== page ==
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Apple

Siri Protocol Cracked 403

Posted by Unknown Lamer
from the siri-like-way-ogg-speex dept.
First time accepted submitter jisom writes with something that will probably not be working come morning. Quoting the source: "Today, we managed to crack open Siri's protocol. As a result, we are able to use Siri's recognition engine from any device. Yes, that means anyone could now write an Android app that uses the real Siri! Or use Siri on an iPad! And we're going to share this know-how with you." Basically, Siri sends the data to the processing server using non-standard HTTP extensions. Of note is that the audio is encoded using Ogg Speex.
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Siri Protocol Cracked

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  • by aXis100 (690904) on Tuesday November 15, 2011 @12:03AM (#38055770)

    Doing the processing on the server seems very slow to me - I can find a contact much faster by pressing the first few letters than waiting for the round-trip latency to siri.

    Heaps of people have tried to demo siri to me and most of the time it was a gimick that failed badly - either was slower than manual methods or just innacurate.

  • by Odin_Zifer (1967888) on Tuesday November 15, 2011 @12:04AM (#38055780)
    If some one where to gather a couple dozen unique ID's they could use those to setup a Siri relay service.
  • by inflex (123318) on Tuesday November 15, 2011 @12:22AM (#38055892) Homepage Journal

    Genuine question... couldn't you just get the GUIDs of existing valid iPhones?

  • by AndrewStephens (815287) on Tuesday November 15, 2011 @12:52AM (#38056094) Homepage

    TFA is actually pretty interesting:

    As you know, the “S” in HTTPS stands for “secure” : all traffic between a client and an https server is ciphered. So we couldn’t read it using a sniffer. In that case, the simplest solution is to fake an HTTPS server, use a fake DNS server, and see what the incoming requests are. Unfortunately, the people behind Siri did things right : they check that guzzoni’s certificate is valid, so you cannot fake it. Well they did check that it was valid, but thing is, you can add your own “root certificate”, which lets you mark any certificate you want as valid.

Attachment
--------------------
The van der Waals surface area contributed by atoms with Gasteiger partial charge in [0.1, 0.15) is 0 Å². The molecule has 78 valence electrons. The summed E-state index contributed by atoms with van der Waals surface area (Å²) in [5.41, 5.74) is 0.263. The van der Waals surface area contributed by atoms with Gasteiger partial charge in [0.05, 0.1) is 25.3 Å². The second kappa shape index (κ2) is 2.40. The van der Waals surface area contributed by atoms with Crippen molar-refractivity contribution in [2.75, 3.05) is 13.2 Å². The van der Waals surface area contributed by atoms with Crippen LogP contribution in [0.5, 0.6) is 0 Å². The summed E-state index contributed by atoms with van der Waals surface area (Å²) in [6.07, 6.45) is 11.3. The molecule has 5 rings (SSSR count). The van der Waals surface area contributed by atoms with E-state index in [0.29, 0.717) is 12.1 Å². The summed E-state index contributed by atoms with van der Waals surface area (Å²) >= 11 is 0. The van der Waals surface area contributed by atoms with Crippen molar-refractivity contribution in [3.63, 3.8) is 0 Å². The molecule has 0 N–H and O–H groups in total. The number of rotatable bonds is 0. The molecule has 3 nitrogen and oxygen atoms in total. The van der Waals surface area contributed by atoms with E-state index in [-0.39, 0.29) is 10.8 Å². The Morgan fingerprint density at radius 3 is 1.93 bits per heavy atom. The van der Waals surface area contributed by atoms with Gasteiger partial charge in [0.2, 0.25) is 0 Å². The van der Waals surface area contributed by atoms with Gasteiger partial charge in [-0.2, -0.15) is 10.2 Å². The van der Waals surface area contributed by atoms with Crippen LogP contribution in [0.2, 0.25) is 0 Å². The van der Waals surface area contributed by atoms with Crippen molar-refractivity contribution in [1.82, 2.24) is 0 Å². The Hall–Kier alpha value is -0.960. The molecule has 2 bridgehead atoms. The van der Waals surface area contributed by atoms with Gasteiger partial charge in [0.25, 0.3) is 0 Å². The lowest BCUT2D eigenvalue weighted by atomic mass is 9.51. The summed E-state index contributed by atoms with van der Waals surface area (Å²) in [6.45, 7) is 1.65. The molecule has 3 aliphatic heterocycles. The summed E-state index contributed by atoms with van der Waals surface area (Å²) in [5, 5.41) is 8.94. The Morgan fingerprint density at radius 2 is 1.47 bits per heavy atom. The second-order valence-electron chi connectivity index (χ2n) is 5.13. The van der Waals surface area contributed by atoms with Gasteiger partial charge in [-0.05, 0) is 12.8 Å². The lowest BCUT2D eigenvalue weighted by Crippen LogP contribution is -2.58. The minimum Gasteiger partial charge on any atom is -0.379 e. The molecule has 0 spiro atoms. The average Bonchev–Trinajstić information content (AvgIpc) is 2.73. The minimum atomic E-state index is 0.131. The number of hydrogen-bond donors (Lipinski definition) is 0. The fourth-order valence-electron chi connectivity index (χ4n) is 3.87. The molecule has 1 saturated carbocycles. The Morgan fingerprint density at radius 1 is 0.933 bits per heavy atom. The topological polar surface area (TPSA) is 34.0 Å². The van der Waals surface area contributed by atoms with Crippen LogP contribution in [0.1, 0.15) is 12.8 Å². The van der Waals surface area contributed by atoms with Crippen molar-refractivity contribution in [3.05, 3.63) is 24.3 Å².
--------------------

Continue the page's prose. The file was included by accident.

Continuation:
Some Apple software (parts of iTunes) goes further and checks that the certificate presented by the server is actually signed by Apple. If the Siri software did this then the server would be impossible to fake man-in-middle-wise without hacking the client itself. Just checking that the certificate is valid is pretty useless protection - any certificate could be valid, what you care about is whether the server is who it says it is.

  • by mug funky (910186) on Tuesday November 15, 2011 @01:04AM (#38056168)

    it's a consortium. Dolby developed AC-3, and some tools they've developed are no doubt in the AAC spec, but AAC is essentially mp3 without the filterbank (which of course changed it a ton), and some nice features like long-term prediction, noise substitution etc etc.

  • Re:The scam of Siri (Score:4, Interesting)

    by InterruptDescriptorT (531083) on Tuesday November 15, 2011 @01:23AM (#38056248) Homepage

    Crickey! Loo' at that. We're very lucky! You almost never see a four digit this far from its native habitat of lurking. Ah she's a beaut!

    Can this become a new Slashdot meme, please?

  • by Fallingcow (213461) on Tuesday November 15, 2011 @03:07AM (#38056702) Homepage

    Apple's actually pretty quick to reject apps for not offering enough functionality over a website. Simply embedding a site in a webview and calling it an app (what was implied to be happening upthread) is pretty much a 100% guaranteed way to get your app rejected.

  • by cgenman (325138) on Tuesday November 15, 2011 @03:17AM (#38056736) Homepage

    It's terribly obnoxiously slow. It's also a lot broader than previous voice-command efforts. I set a baking timer by saying "Siri, set an alarm for twenty minutes from now." I had no idea that "twenty minutes from now" would be something that Siri understood. It just seemed like it would make sense. And it just worked. "Text my wife that I'll be about 10 minutes late" works too.

    Well, it works when the network is responding. And it works terribly slow. But it is really a step towards natural language understanding of voice. Or rather, unlike a lot of other efforts I feel like the phone is trying to understand me rather than the other way around.

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